New Delhi, Nov 14: The sudden announcement by Prime Minister Narendra Modi about the demonetisation of Rs 500 and Rs 1000 notes, caused panic in the entire country. While long queues are being seen outside banks across the country where people line up for hours to withdraw or deposit. The panic situation, following the demonetisation order, was a result of poor logistics and a time-consuming ATM recalibration process. The situation is getting worse day by day because the Narendra Modi government and banks are not prepared with plan B to counter such chaos. People have been flocking at ATM centres but the cash withdrawal machine is going cashless within few minutes. Non-functioning ATM machines and long queues outside banks have left common man in distress.

With the ban on Rs 500 and Rs 1000 notes, the demand of Rs 100 note has got increased. However there is no enough Rs 100 notes in ATM machines to fulfill the demand. Since the ATM system are not reconfigured to identify the new currency notes of Rs 500 and Rs 2,000, it only gives out Rs 100 notes instead of Rs 500 or Rs 1000 or Rs 2000, resulting shortage of Rs 100 currency.

Why is ATM machine going cashless in minutes?

Many ATMs have three-four drawers. These drawers are also called cassettes. Banks keep Rs 100, Rs 500 and Rs 1,000 notes in these drawers or cassette. Each cassette can identify a particular denomination currency note given certain unique ‘pointers’. An ATM machine is programmed to dispense Rs 1,000, Rs 500 and Rs 100 notes in an appropriate combination, based on the cash available in it. Since ATM machines are not reconfigured to identify the new currency notes of Rs 500 and Rs 2,000, they only hand out Rs 100 notes. This means that instead of one Rs 1,000 note, an ATM has to give ten Rs 100 notes, and instead of one Rs 500 note, five Rs 100 notes. The delay in making ATM systems configured with new currency has caused shortage of Rs 100 notes in market.

Besides that, now an ATM machine has less cash that it used to have before the demonetisation of Rs 500 and Rs 1000 notes. Here’s why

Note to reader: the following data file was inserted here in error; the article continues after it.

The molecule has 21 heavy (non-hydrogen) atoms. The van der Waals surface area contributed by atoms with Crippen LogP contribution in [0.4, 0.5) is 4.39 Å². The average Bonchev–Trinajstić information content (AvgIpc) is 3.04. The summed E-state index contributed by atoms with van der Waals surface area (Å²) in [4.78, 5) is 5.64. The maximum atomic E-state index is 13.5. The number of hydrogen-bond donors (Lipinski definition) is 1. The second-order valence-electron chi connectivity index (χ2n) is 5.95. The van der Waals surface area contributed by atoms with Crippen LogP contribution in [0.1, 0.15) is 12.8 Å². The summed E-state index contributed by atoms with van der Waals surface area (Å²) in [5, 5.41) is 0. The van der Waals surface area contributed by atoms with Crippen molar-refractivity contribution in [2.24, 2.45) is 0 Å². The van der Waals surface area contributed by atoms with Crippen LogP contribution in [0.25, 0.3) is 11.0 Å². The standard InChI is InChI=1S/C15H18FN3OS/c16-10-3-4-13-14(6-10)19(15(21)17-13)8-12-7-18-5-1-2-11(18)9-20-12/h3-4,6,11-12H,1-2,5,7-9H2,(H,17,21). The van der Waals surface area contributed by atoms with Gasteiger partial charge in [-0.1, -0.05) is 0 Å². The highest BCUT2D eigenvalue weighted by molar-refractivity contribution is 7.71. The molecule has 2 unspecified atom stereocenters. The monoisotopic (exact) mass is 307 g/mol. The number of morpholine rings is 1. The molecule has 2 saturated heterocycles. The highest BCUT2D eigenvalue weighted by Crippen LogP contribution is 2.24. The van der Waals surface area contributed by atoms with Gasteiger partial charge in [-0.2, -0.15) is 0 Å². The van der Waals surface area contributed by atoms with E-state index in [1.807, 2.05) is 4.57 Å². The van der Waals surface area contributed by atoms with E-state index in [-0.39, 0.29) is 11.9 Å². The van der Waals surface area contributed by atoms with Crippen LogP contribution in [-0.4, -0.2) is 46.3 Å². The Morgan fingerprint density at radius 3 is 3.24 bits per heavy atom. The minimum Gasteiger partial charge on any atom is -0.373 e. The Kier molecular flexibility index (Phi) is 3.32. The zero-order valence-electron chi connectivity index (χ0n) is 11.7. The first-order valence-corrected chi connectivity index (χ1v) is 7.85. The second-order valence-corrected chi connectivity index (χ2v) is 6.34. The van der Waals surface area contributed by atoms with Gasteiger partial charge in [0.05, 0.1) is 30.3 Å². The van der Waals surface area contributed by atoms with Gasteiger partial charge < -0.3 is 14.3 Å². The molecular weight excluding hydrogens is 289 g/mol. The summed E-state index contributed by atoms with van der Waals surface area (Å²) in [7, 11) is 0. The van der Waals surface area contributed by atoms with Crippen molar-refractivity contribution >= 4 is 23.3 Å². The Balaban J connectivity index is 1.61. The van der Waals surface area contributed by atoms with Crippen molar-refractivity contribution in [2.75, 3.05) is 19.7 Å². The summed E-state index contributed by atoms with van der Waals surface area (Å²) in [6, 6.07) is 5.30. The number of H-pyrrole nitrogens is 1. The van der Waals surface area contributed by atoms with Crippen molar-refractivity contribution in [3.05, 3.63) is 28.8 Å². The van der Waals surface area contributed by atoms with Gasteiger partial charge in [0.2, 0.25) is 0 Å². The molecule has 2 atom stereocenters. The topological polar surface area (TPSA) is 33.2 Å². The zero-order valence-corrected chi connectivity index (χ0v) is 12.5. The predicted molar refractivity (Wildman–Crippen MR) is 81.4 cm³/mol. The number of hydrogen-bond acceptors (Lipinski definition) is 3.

A cassette in an ATM can contain 2,500 currency notes. This means, an ATM with three cassettes can carry a maximum of 7,500 currency notes at any given time. Earlier, the ATM system was configured to contain Rs 100, Rs 500 and Rs 1,000 notes. Split equally, an ATM machine could contain Rs 40 lakh. But now, with just Rs 100 notes in all the three drawers, an ATM can contain only Rs 7.5 lakh.

The secrecy maintained by the government over the demonetisation order has also caused a lot of trouble for banks as they are struggling to facilitate customers. There are 2.20 lakh ATMs in India spread over 650 districts. The cash logistic industry, in a day, serves about 25,000 ATMs. The cash logistic industry has withdrawn the old Rs 500 and Rs 1000 notes from ATM machines and modified the switches of ATMs to dispense mostly Rs 100 currency notes which get depleted in minutes. While people are coming in large numbers to withdraw Rs 100 notes in order to fulfill their daily needs, the cash logistic industry is not capable to refill all the 2.20 lakh ATMs in a day when they go cashless.

The inconvenience faced by common man is to continue till all ATMs are up with small denominations and running too.